Review: HexAgony

It is said that board games are having a ‘come back’. Exactly what that ‘come back’ means is a discussion for another article; however it yields within itself quite fruity results. For example, the emergence of a lot of talented designers who either show off their new board gaming ideas or dust off the ideas that had little attention until the said ‘come back’ happened. With so many games out and different ideas bouncing about, it is no wonder that some games have developed into complicated beasts, full of strategies, moving pieces, storytelling, betting and luck. And we love them for it! Although, the rule book for Game of Thrones: The Board Game does send me into a mild panic attack. It is almost expected, or at least almost expected by me, that when I open a shiny new board game, different pieces, die, cards, boards and meeples will fall out of the box.

However, recently I have discovered a little game called HexAgony that proved to me that a great simple idea is sometimes all that matters to make a great game. The design of the game is almost purist; in fact it consists of only hexagonal tiles and a combination of three colours. Yet, that does not make the game simplistic or boring, in fact quite the opposite. Everything related to the design, gameplay and physical look of the game is based around one core idea, and it works so well, that, in my opinion, nothing else is needed to be added.

Designer: Andy Allen
Number of Players: 1-3
Playing Time: 15-30min                                                                                                                                                                               • Available: Now; Official UK Launch: 29-31st of May at UK Games Expo

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Taking a small detour from the review, I would like to mention a little bit about the development of HexAgony. I find it fascinating purely as a consumer and I believe it will be even more so for the aspiring or even current designers.  I was lucky to chat with HexAgony‘s creator Andy Allan during one of the TableTop Tuesdays, and the creator himself wrote about a long 30 year development road of the game. The idea of HexAgony came to be when Andy and his co-workers realised that their lunch break was not enough time for good old, yet time consuming, classics like chess and dominoes. They needed a game that would be fast to play but also easy to teach others. So hexagons were cut out of paper and coloured by hand, as not many people had colour printers in 1985, and that is how the very first version of HexAgony was born. While the colleagues enjoyed the game, the publishers were not so eager, and so the idea was left dormant. Sixteen years later there seemed to be a chance that HexAgony might have a few manufactured sets, however, unfortunately, that had not proven successful either. Then, another ten years later, after a chance conversation, HexAgony finally came to be the game that can be played today.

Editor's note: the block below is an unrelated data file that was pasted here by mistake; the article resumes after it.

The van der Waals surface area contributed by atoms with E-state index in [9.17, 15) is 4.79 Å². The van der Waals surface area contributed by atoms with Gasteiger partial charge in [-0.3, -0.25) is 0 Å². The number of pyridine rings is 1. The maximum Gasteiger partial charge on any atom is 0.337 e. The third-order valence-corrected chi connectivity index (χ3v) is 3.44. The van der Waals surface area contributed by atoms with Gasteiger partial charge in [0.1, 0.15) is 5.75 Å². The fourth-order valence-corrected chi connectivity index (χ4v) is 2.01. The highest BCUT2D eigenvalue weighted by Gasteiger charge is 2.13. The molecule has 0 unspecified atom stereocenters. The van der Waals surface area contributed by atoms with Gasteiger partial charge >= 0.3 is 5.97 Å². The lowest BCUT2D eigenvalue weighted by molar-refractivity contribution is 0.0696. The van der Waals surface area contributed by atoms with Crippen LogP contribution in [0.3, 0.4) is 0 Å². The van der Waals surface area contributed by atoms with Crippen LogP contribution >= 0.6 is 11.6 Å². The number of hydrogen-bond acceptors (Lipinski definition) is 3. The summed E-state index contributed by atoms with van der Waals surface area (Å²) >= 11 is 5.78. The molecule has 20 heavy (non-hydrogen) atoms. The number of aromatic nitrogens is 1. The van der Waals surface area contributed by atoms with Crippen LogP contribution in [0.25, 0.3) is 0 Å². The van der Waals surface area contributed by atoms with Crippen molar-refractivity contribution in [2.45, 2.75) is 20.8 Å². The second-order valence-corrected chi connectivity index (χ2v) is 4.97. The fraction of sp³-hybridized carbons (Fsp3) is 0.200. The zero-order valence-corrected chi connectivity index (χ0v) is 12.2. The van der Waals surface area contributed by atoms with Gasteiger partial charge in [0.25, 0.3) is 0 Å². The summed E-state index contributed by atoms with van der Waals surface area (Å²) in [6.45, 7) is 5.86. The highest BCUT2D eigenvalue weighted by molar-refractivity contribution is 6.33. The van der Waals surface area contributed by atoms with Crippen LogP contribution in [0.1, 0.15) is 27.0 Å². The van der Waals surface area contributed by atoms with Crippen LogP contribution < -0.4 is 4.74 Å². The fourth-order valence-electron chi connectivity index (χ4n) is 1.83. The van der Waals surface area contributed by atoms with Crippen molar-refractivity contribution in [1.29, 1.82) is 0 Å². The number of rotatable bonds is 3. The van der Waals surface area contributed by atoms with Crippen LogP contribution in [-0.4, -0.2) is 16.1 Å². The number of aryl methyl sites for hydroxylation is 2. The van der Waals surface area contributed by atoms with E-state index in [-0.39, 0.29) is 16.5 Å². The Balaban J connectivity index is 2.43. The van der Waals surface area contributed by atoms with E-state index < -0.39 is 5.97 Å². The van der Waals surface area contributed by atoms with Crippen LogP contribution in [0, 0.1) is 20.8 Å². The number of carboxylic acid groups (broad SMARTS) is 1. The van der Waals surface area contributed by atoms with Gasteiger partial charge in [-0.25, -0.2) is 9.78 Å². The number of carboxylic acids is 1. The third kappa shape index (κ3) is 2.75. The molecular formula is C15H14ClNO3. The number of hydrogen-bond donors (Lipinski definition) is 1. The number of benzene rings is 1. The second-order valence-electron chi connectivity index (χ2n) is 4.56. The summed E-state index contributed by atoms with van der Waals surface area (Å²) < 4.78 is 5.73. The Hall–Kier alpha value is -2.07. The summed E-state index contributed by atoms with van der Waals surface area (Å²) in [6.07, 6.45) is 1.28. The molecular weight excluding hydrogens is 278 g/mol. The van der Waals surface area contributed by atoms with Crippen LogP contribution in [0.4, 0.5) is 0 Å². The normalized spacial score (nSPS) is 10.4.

To me the story of the development is the perfect example of persevering and believing in your idea, even if it takes thirty years to come to life. It is also about the complicated reality of publishing that each designer will be faced with at some point. While the board game ‘come back’ might not have been the reason why Andy has decided to return to HexAgony, it is definitely a more friendly time for the board game designers – for the ideas that are one day old and those that are decades old. As I love board games and want to see more of them, and more diversity in them, this is very exciting for me.

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Thirty years later HexAgony still embodies all of the ideas that have been at its conception. The rules of HexAgony can be explained in 30 seconds. When I first heard this, I had made a sceptical snort, which I quickly regretted, because the rules are indeed that simple to understand. In a three player game, every player receives 16 hexagons which are coloured in red, blue and white, and an additional completely red, white or blue hexagon. The last hexagon signifies that player’s colour. The objective of the game is to create as many hexagons as possible of your colour. The rules vary slightly with two players and there is even a special alteration to the rules if the player wants to play alone.